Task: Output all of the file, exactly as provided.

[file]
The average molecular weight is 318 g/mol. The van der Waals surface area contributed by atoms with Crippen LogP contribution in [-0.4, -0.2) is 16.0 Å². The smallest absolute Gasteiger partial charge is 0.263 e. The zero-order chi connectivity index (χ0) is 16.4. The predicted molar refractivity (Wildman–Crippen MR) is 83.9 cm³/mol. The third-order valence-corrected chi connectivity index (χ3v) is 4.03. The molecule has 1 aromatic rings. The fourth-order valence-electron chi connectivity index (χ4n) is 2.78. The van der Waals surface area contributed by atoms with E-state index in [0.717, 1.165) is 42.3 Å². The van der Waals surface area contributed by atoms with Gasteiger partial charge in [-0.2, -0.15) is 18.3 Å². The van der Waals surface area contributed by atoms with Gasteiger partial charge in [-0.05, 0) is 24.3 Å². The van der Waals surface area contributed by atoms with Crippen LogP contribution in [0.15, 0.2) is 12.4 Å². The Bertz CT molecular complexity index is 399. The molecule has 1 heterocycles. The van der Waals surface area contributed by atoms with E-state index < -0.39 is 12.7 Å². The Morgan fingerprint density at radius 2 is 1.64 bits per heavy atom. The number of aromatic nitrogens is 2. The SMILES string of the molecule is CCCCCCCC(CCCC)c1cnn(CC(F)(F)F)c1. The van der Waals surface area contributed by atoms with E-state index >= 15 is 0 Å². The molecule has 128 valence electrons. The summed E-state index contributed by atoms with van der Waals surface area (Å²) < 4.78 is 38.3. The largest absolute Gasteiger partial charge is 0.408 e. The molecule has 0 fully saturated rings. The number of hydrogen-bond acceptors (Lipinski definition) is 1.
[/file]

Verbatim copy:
The average molecular weight is 318 g/mol. The van der Waals surface area contributed by atoms with Crippen LogP contribution in [-0.4, -0.2) is 16.0 Å². The smallest absolute Gasteiger partial charge is 0.263 e. The zero-order chi connectivity index (χ0) is 16.4. The predicted molar refractivity (Wildman–Crippen MR) is 83.9 cm³/mol. The third-order valence-corrected chi connectivity index (χ3v) is 4.03. The molecule has 1 aromatic rings. The fourth-order valence-electron chi connectivity index (χ4n) is 2.78. The van der Waals surface area contributed by atoms with E-state index in [0.717, 1.165) is 42.3 Å². The van der Waals surface area contributed by atoms with Gasteiger partial charge in [-0.2, -0.15) is 18.3 Å². The van der Waals surface area contributed by atoms with Gasteiger partial charge in [-0.05, 0) is 24.3 Å². The van der Waals surface area contributed by atoms with Crippen LogP contribution in [0.15, 0.2) is 12.4 Å². The Bertz CT molecular complexity index is 399. The molecule has 1 heterocycles. The van der Waals surface area contributed by atoms with E-state index < -0.39 is 12.7 Å². The Morgan fingerprint density at radius 2 is 1.64 bits per heavy atom. The number of aromatic nitrogens is 2. The SMILES string of the molecule is CCCCCCCC(CCCC)c1cnn(CC(F)(F)F)c1. The van der Waals surface area contributed by atoms with E-state index >= 15 is 0 Å². The molecule has 128 valence electrons. The summed E-state index contributed by atoms with van der Waals surface area (Å²) < 4.78 is 38.3. The largest absolute Gasteiger partial charge is 0.408 e. The molecule has 0 fully saturated rings. The number of hydrogen-bond acceptors (Lipinski definition) is 1.